• #15
                              Originally posted by dawglover View Post
                              I've got a precious little teenaged Appy mare, Bambi, that came from a rescue in FL a few months ago. She's completely blind in her right eye and about 80% blind in her left. She had/has uveitis.
                              She does not do well by herself, she wants a buddy for comfort, so I put a bell on Buttercup, the Craigslist pony I got back in November, and Bambi keeps track of her by the sound of that tinkling bell.

                              They are in a 3+ acre pasture, and I hand walked Bambi around it a couple of times when she first got here, and she spent a couple of days tentatively exploring.
                              Now that she's figured out where her boundaries are, she can actually gallop around out there now, you'd never know she was blind.

                              At feeding time she unerringly goes to her feeder under the barn overhang.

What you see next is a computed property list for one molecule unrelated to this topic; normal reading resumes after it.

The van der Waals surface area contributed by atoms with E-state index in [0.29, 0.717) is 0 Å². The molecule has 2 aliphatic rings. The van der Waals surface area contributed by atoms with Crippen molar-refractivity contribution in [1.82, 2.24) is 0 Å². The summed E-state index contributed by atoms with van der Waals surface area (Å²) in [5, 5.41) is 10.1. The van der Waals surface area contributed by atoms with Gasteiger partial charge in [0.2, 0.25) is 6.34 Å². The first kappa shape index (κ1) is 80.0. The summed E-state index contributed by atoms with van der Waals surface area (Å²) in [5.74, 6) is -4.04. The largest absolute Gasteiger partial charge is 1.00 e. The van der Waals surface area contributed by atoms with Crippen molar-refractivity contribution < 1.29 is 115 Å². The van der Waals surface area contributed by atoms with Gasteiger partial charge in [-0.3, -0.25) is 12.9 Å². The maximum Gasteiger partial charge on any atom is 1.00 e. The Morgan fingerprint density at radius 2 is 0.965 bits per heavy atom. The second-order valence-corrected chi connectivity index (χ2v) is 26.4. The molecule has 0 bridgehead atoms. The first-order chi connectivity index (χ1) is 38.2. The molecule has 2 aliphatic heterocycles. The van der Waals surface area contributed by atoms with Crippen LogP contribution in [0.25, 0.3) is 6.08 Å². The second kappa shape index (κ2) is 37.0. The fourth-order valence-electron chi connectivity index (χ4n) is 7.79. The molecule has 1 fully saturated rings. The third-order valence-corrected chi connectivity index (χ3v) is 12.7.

As long as I can control the uveitis , I expect her to be just fine.
                              A match made in heaven! So glad she found you and Buttercup! And thanks for the updates! Bambi amassed quite a fan club in the few weeks she was with us!
                              Lori T
                              www.facebook.com/LTEquine for product updates on the lines I rep


                              • #16
                                My guy was blind for two summers, he's now vision limited in his right eye. I considered euthanizing him in the beginning because he was so frightened, but we clicker train and I targeted everything in his pasture from the gate all the way around. It seemed to help him. And, he and my mare became inseperable. He would gallop with her, she would stay to his left where he could touch her with his nose while they galloped in to eat.

                                When we went to the vet school for his opto exam she went, and he followed her everywhere he had to go.